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Please feel free to add additional information and ideas about the three practice of Lent --

12 posted on 02/19/2004 10:15:30 PM PST by Salvation (†With God all things are possible.†)
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What is "Lent," and how to find grace though it? From the

 pages of Our Sunday Visitor's 2004 Catholic Almanac, we learn:

"The penitential season of Lent begins on Ash Wednesday, which occurs between Feb. 4 and Mar. 11, depending on the date of Easter, and lasts until the Mass of the Lord’s Supper (Holy Thursday). It has six Sundays. The sixth Sunday marks the beginning of Holy Week and is known as Passion (formerly called Palm) Sunday.

"The origin of Lenten observances dates back to the fourth century or earlier."

In addition, the Almanac explains the Easter season:

"The Easter Triduum begins with evening Mass of the Lord’s Supper and ends with Evening Prayer on Easter Sunday.

"… The Easter season, whose theme is resurrection from sin to the life of grace, lasts for 50 days, from Easter to Pentecost. Easter, the first Sunday after the first full moon following the vernal equinox, occurs between Mar. 22 and Apr. 25. The terminal phase of the Easter season, between the solemnities of the Ascension of the Lord and Pentecost, stresses anticipation of the coming and action of the Holy Spirit."

As Catholics honor the crucified and risen Savior through liturgy and worship, our prayer is that, through the penitential time of Lent, we can find the grace we need to cast off sin, and rejoice in the light of Easter.

On this Lenten site, Our Sunday Visitor has gathered ideas, information, and resources to help make Lent more reverent, more meaningful, and more prayerful.

On this web site, you can:

Stations of the Cross

Learn about the Stations

Stations of the Cross from the USCCB

Liturgical Calendar

Make a Good Confession

Read Scripture (The Resurrection)

My Daily Visitor meditations


Pope John Paul II's
Lenten Messages

This Week of Salvation by James Monti

Lenten recipes

Lenten Family Activities

Download children's activities (PDF)

Try This! from Grace In Action

Contact us

Order from





14 posted on 02/19/2004 10:30:40 PM PST by Coleus (Help Tyler Schicke Burkitt's leukemia)
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To: Salvation

mark and Bump!
23 posted on 02/20/2004 5:38:51 AM PST by MudPuppy (Young Marines - "Strengthening the Lives of America's Youth")
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To: All
Lent: Where Did It Come From?

Do you know that Lent literally means “lengthening of days,” or the “coming of spring time”?

Do you know that Lent is the only season of the Church that starts on a weekday?

Do you know how Lent has come to be what it is today? Here is the story at a glance…

The early Jewish Christians superimposed their worship of Jesus, the new Passover, on the annual celebration and understanding of Jewish Passover. This was preceded by a day of fasting.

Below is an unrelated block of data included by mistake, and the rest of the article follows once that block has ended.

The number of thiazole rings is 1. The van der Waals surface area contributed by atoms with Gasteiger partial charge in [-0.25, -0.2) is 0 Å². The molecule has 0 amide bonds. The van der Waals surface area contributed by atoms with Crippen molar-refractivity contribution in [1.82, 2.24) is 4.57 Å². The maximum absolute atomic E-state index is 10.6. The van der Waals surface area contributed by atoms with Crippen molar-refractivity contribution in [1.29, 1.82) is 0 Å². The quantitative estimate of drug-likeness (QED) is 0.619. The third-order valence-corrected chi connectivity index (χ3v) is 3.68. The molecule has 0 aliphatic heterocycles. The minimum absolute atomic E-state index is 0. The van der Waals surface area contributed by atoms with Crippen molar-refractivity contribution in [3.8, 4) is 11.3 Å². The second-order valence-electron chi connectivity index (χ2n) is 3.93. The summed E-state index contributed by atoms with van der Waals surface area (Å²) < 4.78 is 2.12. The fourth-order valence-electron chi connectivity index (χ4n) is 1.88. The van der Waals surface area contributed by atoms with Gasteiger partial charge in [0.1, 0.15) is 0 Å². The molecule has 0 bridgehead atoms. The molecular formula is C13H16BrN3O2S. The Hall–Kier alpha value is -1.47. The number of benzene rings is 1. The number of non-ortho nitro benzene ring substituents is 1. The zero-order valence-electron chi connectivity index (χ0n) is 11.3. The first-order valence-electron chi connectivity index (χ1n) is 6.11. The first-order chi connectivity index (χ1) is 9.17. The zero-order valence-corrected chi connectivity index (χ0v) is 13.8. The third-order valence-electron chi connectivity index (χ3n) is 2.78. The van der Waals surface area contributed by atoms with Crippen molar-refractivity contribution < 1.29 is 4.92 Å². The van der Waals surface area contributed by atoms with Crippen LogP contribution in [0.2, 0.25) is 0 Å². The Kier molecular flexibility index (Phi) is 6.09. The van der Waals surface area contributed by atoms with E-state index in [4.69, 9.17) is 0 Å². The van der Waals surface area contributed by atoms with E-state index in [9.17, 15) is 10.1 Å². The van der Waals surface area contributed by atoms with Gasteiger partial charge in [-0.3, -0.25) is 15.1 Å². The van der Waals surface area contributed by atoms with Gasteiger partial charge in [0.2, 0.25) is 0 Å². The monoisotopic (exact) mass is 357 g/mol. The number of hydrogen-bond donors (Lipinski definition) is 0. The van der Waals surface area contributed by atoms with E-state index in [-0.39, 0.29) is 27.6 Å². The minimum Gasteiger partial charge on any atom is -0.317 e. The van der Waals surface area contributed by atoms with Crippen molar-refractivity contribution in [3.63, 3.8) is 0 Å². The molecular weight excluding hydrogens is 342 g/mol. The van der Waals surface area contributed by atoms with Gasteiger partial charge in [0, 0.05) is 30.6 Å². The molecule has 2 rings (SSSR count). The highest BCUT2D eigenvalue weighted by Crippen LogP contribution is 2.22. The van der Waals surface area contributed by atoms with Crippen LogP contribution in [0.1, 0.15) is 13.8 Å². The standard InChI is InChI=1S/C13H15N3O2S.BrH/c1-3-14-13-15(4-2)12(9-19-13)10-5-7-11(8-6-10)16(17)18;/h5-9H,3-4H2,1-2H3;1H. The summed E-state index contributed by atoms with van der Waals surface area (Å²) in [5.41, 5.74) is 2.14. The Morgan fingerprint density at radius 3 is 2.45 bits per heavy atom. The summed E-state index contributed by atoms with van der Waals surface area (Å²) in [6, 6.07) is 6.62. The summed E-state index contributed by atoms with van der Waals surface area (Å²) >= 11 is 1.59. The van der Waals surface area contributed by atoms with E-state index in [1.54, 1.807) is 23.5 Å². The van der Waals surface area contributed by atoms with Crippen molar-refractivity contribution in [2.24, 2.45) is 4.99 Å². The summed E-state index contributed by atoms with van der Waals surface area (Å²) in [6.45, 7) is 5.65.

The early Gentile Christian’s custom of fasting on Wednesdays and Fridays and celebration of the breaking of bread after Sabbath merged with the new Passover celebration and the annual Easter feast was now celebrated on the Sunday closest to the Jewish Passover.

The Saturday before Easter Sunday became designated as a fast day and since the Friday fast was already in place, there emerged a two-day pre-Easter fast that later was extended to begin the Sunday before Easter (weeklong fast).

A process of initiation to become a Christian emerged in the third century that extended over a period of time and included several stages marked by a ritual celebration with baptisms most often celebrated during the 50 days between Passover and Pentecost.

The Council of Nicea set forth a forty day preparatory fast and a determined fixed date for the celebration of Easter.
A three week preparatory fast for baptism emerged in the 5th century.

Lent emerged as a six week period beginning on the first Sunday of Lent in the 4th century.
Since Sundays were not fast days in the sixth century, four more days were added into the six weeks to get the 40 days of Lent (modeled on Jesus’ 40 days in the desert) by beginning Lent on the Wednesday before the first Sunday of Lent.

Three scrutinies for those preparing for baptism emerged in the 8th century and are celebrated on three consecutive Sundays (3rd, 4th, and 5th Sundays of Lent).

The Second Vatican council restored a simpler earlier version of Lenten observance that eliminated the three penitential Sundays that had emerged in the 5th and 6th centuries. Lent now was to begin with Ash Wednesday and continue with the five Sundays of Lent, concluding with the Mass of Holy Thursday.

(Adapted from the Word and Worship Workbook for Year C. Mary Birmingham. New York: Paulist Press, 1998, pp.113-114.]
35 posted on 02/20/2004 10:13:43 AM PST by Salvation (†With God all things are possible.†)
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